Govt. urged to reject Kasturirangan report

People from Udupi, Karnataka have urged the Union and State governments to reject the recommendations of the K. Kasturirangan Panel’s report on conservation of the Western Ghats.

Udupi is a city in the southwest Indian State of Karnataka.

Why?

  1. 35 villages in Udupi district in the Western Ghats come under the ambit of the report   
  2. Report also proposed a buffer zone of 10 km from the boundary of Western Ghats, which would include another 38 villages.
  3. The people are against the report as it would hamper development in the villages.

Kasturirangan Report:

  • The Kasturirangan panel was set up to study the Gadgil committee report on the Western Ghats.
  • The Gadgil panel report had faced unanimous opposition from state governments for recommending that almost three-fourth of the hills, including plantations, cultivated lands and large habitations, be turned into a restricted development zone with an over-arching authority to regulate the region superseding the elected authorities’ role.

Recommendations made:

  • Around 60,000 sq km of Western Ghats, spread across six states, should be turned into a no-go area for commercial activities like mining, thermal power plants, polluting industries and large housing plans.
  • It has suggested that 90% of the natural forests left in the Western Ghats complex – adding upto 60,000 sq km and constituting 37% of the entire hilly belt — be conserved under the Ecologically Sensitive Area (ESA) provisions of the green law. The forest area falling within the ESA would also cover 4,156 villages across the six states. The panel has said, “The villages falling under ESA will be involved in decision making on the future projects. All projects will require prior-informed consent and no-objection from the gram sabha (village council) of the village.”
  • The panel has recommended that there should be a complete ban on mining activity in this zone and current mining activities should be phased out within five years, or at the time of expiry of the mining lease.
  • It has banned development of any township or construction over the size of 20,000 sq m in the ESA zone.
  • It has not recommended a ban on hydroelectric projects in the zone, but put a regime of stricter clearances for dams and other projects.
  • The report suggests doing away with the complete moratorium on industrial and mining activity in the two Maharashtra districts of Sindhudurg and Ratnagiri. It has suggested persisting with the ban only on the area of the two districts falling within the ESA and a strict regulation in the rest.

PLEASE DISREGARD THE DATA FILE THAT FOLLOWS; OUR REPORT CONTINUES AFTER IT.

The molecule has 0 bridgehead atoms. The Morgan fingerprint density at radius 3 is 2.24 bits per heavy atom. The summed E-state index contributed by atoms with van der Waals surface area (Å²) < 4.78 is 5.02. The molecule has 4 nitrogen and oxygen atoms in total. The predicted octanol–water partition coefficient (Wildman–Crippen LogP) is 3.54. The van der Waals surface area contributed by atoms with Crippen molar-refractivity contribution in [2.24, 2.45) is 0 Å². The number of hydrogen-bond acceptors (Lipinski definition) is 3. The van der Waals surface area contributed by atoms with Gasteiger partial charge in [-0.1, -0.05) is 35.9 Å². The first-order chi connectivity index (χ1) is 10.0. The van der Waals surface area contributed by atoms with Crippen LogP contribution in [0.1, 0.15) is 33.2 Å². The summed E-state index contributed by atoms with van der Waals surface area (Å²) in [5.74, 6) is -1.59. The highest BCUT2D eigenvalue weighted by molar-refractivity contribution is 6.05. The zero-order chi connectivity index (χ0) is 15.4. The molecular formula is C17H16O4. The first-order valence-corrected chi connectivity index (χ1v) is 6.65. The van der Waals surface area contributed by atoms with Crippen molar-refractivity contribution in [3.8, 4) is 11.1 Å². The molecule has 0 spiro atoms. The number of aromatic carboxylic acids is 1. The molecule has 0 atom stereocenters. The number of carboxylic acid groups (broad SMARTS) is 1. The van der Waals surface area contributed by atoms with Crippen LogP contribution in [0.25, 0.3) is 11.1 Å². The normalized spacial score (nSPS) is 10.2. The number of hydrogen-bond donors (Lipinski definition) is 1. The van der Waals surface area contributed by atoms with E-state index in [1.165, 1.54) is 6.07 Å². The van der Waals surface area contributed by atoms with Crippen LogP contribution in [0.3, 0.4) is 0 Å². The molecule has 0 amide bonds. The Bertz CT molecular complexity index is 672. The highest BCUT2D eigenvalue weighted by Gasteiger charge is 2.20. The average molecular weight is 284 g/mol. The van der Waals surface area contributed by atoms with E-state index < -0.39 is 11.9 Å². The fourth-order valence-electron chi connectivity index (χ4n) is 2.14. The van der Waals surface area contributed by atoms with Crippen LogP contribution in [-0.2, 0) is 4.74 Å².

• The report has steered clear from demanding a strict ecological control over the Western Ghat complex requiring changes and regulations on agricultural practices the way Gadgil committee report had  suggested.

GADGIL REPORT

Madhav Gadgil.jpg

MADHAV GADGIL

  • Studied biology at University of Pune and Mumbai before a Ph.D. in the area of mathematical ecology at Harvard University.
  • Padmashri and Padma Bhushan
  • 6 books,
    1. “This Fissured (तडा ) Land”
    2. “Ecology and Equity”,
    3. “Diversity : The cornerstone of life” ,
    4. “Nurturing Biodiversity: An Indian Agenda”
    5. “Ecological Journeys”,
    6. “People’s Biodiversity Registers: A Methodology Manual”.
  • He worked on the committee that drafted India’s Biological Diversity Act 2002
  • chairman of the Western Ghats Ecology Expert Panel (WGEEP)
  • Awarded the National Environmental Fellowship
  • Member of the Science Advisory Council to the Prime Minister of India from 1986–90.
  • He is removed from the Sonia Gandhi led National Advisory Council.
  • Awarded the 2015 Tyler Prize for Environmental Achievement

Given the environmental sensitivity and ecological significance of the Western Ghats region and the complex interstate nature of its geography, The Ministry of Environment & Forests constituted a Western Ghats Ecology Expert Panel.

The Terms of Reference of the Committee are as under:

  1.  To assess the current status of ecology of the Western Ghats region.
  2.  To demarcate areas within the Western Ghats Region which need to be notified as ecologically sensitive and to recommend for notification of such areas as ecologically sensitive zones under the Environment (Protection) Act, 1986. In doing so, the Panel shall review the existing reports such as the Pronab Sen Committee report and Dr. T.S. Vijayraghavan Committee Report, Hon’ble Supreme Court’s directions, Recommendations, of the National
    Board for Wildlife and consult all concerned State Governments.
  3. To make recommendations for the conservation, protection and rejuvenation of the Western Ghats Region following a
    comprehensive consultation process involving people and Governments of all the concerned States.
  4. To suggest measures for effective implementation of the notifications issued by the Government of India in the Ministry of Environment and Forests declaring specific areas in the Western Ghats Region as Eco-sensitive zones under the Environment (Protection) Act, 1986.
  5. To recommend the modalities for the establishment of Western Ghats Ecology Authority under the Environment (Protection) Act, 1986 which will be a professional body to manage the ecology of the region and to ensure its sustainable development with the support of all concerned states.
  6. To deal with any other relevant environment and ecological issues pertaining to Western Ghats Region, including those which may be referred to it by the Central Government in the Ministry of Environment and Forests

Sources: The Hindu, Wiki, TOI, PIB.

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